Personal Injury Lawsuits Your Small Business Can Avoid


Personal Injury Lawsuits Your Small Business Can Avoid
Seventy five percent of small business owners in America worry they will be the target of a frivolous or unfair lawsuit. Given that tort lawsuit costs in the U.S. have risen at a pace faster than GDP since the 50’s, it’s a reasonable concern.

Below are four of the most common personal injury laws used to bring cases for compensation against small businesses. Included are some tips to help small operations protect themselves against these lawsuits.

Defective Products

Product liability claims can be made against retailers, manufacturers, or other businesses involved in the supply chain for making a product available to consumers. Product liability claims are the least common of all personal injury claims against small businesses, but can quickly run up a high payout. The average award for this type of personal injury lawsuit was over $3.4 million as of 2012.

Product liability pertains to defects in a product sold. Issues with designing, manufacturing, and marketing can all give rise to a product liability claim. To limit possible exposure, it is important that businesses ensure the products they sell, supply, or manufacture:

conform to the appropriate rules and regulations
are tested at all stages of the production lifecycle to ensure defects do not exist
put component parts through a robust due diligence process
include necessary warning labels on packaging
negotiate indemnification from upstream sources with manufacturers or designers to ensure they hold financial responsibility if their product causes a consumer harm

Claims for Workplace Injuries

All employees expect to be able to perform their workplace responsibilities in a safe environment that keeps them free from injury. While there has been a reduction in work place injuries over the past decade, they do still happen. When they do, they can be costly.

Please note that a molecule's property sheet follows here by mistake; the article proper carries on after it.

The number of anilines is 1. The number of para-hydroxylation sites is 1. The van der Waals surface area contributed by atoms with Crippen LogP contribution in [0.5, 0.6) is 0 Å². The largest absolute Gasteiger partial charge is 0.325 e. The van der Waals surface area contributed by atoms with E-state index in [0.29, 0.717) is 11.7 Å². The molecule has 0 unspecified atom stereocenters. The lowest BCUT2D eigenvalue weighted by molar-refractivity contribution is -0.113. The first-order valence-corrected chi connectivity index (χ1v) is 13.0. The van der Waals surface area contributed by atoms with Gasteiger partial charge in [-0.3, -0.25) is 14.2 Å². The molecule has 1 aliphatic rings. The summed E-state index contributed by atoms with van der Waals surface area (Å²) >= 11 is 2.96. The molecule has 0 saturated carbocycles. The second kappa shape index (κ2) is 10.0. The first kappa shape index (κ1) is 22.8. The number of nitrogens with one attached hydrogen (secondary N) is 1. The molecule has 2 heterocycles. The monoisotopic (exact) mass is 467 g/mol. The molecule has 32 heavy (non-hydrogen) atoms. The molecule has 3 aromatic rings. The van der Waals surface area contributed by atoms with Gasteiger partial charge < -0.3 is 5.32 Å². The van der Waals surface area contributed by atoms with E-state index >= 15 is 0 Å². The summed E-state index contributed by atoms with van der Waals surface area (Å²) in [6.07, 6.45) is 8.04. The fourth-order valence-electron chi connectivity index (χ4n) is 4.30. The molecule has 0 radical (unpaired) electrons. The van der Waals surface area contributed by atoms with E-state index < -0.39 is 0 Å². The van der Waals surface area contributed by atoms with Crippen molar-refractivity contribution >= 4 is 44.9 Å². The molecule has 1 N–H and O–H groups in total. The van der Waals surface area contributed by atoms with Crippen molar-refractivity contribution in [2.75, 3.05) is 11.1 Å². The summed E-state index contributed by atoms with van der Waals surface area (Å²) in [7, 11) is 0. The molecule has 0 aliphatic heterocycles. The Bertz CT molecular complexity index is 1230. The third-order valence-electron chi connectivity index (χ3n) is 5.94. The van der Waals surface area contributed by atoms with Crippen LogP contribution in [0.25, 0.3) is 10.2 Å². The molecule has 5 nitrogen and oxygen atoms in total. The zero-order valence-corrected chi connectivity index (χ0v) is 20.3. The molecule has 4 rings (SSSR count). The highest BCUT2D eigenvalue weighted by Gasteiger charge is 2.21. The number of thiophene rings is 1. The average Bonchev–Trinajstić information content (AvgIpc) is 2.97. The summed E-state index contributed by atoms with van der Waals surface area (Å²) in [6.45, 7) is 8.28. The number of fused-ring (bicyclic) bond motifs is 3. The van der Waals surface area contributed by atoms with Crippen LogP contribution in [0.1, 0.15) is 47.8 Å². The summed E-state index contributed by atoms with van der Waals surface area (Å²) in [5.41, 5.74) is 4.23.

Not only will the business be liable for any medical expenses or lost wages, in instances where an employee is no longer able to work they also need to cover costs associated with replacing the injured worker. Employers will also need to carry the cost of decreased productivity, legal expenses, and increased insurance premiums. All of this can result in a business being unable to continue.
Businesses must adhere to relevant occupational health and safety laws and regulations set by the Department of Labor. It is imperative that all businesses employing staff have current workers compensation insurance policies.

Accidents on Your Premises

Premises liability claims are based on the theory that property owners are responsible for injuries or accidents that occur on their premises. This is the second most common claim made against small businesses. It includes any injury caused by a variety of hazardous conditions, from slip and fall claims to dog attacks. Property liability claims can be made against property owners, tenants, or maintenance providers.

All potential risks must be identified, fixed, or mitigated with appropriate signage to ensure a safe place of business is maintained. It is wise for businesses to keep records of maintenance work, cleaning records, and other relevant documentation pertaining to the upkeep of their premises. This will enable them to respond to premises liability claims.

Public Liability and Negligence

The most common and complicated of all claims made against small businesses, public liability covers a range of civil wrongs based on a breach of duty of care. The applicant is usually successful if such a breach can be proven. To prove the breach it must be shown that:

a duty of care was owed.
a breach of that duty was made.
the breach of duty is the cause of the injury.
the injured party deserves damages.

Damages are the final step to finalizing a personal injury case. Compensation for damage incurred is devised through a mathematical equation.

It is imperative that thorough records are kept, showing that the business has done all that can be reasonably expected to ensure the safety of their customers and clients. A case study detailing how an outdoor education business successfully responded to such a claim gives a great example of the extent of record keeping required to successfully fight a public liability case.
 By understanding the process for a personal injury claim and adhering to relevant laws and record keeping processes for their particular vertical, businesses of all kinds can protect themselves from unfair or frivolous claims for compensation.

Comments

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